It’s now on to Texas for the Royals where they’ll take on the worst team in the AL West in a four-game battle that could have major ramifications on the 2019 MLB Draft. The Rangers are one of the worst hitting teams in the league but have sequenced well enough that they’ve scored a few more runs than the Royals in spite of being considerably worse in both average and on-base percentage. Their starting staff has been okay with contributions from some veterans, but their bullpen has been less than okay. I see Texas as more of a bad team than a horrible team, but they have horrible tendencies, so this might be a really ugly weekend of baseball.
|Record||20-31, 5th Place, AL West|
|Team SP DRA||7.06|
|Team RP DRA||4.86|
|Team WARP Leader||Adrian Beltre, 0.8|
|2017 Record vs. Royals||6-1|
Rangers vs. Royals
Rangers Projected Lineup
|Delino DeShields, Jr.||.225||.306||.317||.225||0.5|
Projected Pitching Matchups
|Austin Bibens-Dirkx (AAA)||8||38.2||2||3||3.72||4.75||—|
Bibens-Dirkx made his much awaited big league debut (for him) last season at age 32 and wasn’t horrible, I guess. He gave the Rangers some important innings when they were bitten by injuries (as they are now), but it wasn’t sustainable success with so few strikeouts. He also allowed 14 home runs in 69.1 innings. He relies heavily on a sinker-slider combination, but he doesn’t get nearly as many ground balls as you’d expect with his low strikeouts along with the heavy sinker usage. He isn’t overpowering at all with his sinker averaging just 90-91 MPH. His changeup and curve proved to be his most effective pitches last year, which surprisingly makes him a good opponent for the Royals to face as they’ve fared well on both changeups and curves this season. He did not face the Royals last season, but I could actually see this being a good offensive game for the boys in blue.
If I got paid $1 every time I was asked what’s wrong with Danny Duffy, I’d have gone a long way to pay off my student loans. I don’t know the answer. I know his slider is getting crushed, and I know that some might believe he’s tipping his pitches, but I think it’s much more problematic that he’s leaving it down the middle far too often. Why is he doing that? I don’t know. I can’t imagine his plan is to put a breaking pitch in the middle of the plate, but what do I know? He’s accountable in his words, but until he starts to figure something out, those words will grow emptier and emptier. Fair or not, that’s the rub of being a professional athlete. Maybe he can use his past success against the Rangers (3.25 ERA in six starts spanning 36 innings) to get going. The Rangers had hit .235/.312/.422 against lefty starters, which is not especially great, but it’s better than their numbers against righties. No Ranger has had huge success against him in the past, so maybe, just maybe this is the game for him. I won’t be counting on it, but we can hope.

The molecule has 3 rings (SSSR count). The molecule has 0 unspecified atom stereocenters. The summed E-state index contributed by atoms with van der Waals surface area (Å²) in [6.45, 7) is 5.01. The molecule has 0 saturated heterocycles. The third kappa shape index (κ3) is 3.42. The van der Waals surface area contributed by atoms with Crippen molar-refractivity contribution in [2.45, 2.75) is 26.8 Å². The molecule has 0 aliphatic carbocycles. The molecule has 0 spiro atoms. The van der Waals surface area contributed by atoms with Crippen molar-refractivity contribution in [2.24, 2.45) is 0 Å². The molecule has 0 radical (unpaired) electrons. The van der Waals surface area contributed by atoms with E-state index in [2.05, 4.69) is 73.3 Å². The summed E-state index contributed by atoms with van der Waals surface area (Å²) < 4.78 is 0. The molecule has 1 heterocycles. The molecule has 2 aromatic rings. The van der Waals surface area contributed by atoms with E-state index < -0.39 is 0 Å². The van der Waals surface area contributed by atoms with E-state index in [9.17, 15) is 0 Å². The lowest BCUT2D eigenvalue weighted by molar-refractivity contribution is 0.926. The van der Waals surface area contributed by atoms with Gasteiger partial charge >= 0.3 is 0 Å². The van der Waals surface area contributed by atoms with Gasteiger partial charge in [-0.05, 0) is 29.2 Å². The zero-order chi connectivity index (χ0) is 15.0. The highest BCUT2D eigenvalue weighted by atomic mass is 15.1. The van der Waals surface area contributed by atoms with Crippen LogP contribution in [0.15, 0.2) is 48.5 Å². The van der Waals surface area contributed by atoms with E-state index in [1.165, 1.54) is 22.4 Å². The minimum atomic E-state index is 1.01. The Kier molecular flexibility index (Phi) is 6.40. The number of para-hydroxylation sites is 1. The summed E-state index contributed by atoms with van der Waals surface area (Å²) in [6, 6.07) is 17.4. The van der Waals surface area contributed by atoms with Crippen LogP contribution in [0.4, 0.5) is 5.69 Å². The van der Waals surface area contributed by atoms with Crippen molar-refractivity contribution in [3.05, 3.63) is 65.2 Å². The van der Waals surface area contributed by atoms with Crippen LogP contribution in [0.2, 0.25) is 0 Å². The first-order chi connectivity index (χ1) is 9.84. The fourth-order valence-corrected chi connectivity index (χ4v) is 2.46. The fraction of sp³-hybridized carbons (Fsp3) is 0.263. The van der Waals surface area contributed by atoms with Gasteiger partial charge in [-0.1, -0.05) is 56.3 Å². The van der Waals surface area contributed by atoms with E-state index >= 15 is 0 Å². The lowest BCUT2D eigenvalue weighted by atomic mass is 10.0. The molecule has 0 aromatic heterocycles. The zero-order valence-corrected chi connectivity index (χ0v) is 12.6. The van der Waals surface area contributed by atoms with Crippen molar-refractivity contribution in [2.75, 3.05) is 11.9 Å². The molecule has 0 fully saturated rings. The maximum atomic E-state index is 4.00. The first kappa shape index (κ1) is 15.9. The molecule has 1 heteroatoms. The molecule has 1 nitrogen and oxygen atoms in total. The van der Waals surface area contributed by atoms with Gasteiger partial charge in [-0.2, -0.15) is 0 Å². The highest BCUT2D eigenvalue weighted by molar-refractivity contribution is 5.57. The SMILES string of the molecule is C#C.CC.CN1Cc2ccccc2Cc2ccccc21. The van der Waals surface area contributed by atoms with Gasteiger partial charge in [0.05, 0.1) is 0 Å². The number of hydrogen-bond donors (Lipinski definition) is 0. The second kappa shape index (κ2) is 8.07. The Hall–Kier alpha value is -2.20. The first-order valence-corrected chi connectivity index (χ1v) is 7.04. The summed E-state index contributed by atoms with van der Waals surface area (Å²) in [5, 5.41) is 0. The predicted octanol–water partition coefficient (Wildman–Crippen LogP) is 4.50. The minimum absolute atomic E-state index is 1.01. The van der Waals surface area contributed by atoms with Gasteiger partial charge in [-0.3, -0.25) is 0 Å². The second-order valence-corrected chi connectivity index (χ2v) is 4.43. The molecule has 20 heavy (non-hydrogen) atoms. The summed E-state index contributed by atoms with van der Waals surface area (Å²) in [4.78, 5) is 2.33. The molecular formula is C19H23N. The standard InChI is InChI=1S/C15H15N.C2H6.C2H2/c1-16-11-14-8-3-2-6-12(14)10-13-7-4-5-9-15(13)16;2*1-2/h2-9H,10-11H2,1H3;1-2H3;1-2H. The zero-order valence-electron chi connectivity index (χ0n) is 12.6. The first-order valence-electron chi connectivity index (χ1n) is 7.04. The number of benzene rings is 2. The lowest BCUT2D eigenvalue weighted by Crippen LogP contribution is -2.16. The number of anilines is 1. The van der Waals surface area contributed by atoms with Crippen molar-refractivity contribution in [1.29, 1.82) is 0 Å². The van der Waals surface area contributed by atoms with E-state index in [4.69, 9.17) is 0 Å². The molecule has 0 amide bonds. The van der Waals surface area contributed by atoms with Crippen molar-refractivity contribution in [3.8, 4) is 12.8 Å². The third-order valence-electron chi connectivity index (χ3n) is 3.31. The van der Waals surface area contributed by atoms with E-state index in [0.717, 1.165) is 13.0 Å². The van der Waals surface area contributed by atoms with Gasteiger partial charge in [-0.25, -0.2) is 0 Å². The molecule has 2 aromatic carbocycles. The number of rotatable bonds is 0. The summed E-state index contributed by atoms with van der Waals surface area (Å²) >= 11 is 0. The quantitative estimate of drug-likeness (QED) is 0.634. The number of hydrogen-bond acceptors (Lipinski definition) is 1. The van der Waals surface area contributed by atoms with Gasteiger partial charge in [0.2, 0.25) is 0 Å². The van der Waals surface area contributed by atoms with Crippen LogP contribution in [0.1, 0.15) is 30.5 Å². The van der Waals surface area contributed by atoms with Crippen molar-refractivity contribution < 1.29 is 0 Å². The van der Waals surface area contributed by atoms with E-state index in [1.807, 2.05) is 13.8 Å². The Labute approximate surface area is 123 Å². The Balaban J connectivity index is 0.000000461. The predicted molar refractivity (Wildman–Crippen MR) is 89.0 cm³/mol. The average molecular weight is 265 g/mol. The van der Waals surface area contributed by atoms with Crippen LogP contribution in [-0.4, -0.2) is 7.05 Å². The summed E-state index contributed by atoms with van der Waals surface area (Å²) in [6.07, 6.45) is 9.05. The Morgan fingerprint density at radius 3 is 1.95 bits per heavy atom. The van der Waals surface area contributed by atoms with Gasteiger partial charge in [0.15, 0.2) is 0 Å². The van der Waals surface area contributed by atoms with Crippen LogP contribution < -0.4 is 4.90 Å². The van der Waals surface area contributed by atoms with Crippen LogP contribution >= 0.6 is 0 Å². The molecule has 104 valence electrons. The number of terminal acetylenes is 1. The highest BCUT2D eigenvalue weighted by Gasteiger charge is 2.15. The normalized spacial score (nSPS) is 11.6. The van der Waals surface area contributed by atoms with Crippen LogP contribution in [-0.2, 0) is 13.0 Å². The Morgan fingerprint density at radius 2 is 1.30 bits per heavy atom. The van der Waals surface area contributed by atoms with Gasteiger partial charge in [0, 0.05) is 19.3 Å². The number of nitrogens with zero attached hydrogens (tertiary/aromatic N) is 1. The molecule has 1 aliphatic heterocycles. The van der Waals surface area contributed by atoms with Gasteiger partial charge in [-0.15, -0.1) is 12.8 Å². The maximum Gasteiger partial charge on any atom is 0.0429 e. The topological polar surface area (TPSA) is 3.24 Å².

When the Royals signed Minor prior to the 2016 season, they did so with the hope that he could be a solid starter and the understanding that he might just be a reliever. It turned out he was good enough in that role to get a big contract from the Rangers to work as a starter and he’s had some not so great results. His control has been excellent and he’s struck out enough batters, but he’s been surprisingly hittable with nearly 10 hits allowed per nine innings. He’s also, maybe unsurprisingly, getting knocked out of games early. He’s topped 100 pitches just once and has allowed nine runs on 14 hits in his last 8.1 innings, though he does have 14 strikeouts in that time. He’s actually gotten quite a few of his strikeouts with his 92-94 MPH fastball, but opponents have hit .364 with a .701 SLG off it, so it’s a give and take for him with that one. He’s also been dominant against the few lefties he’s faced (.200/.200/.360) while righties have raked him (.291/.353/.552), which means Jorge Soler, Whit Merrifield and Salvador Perez might have to shoulder the load in this one.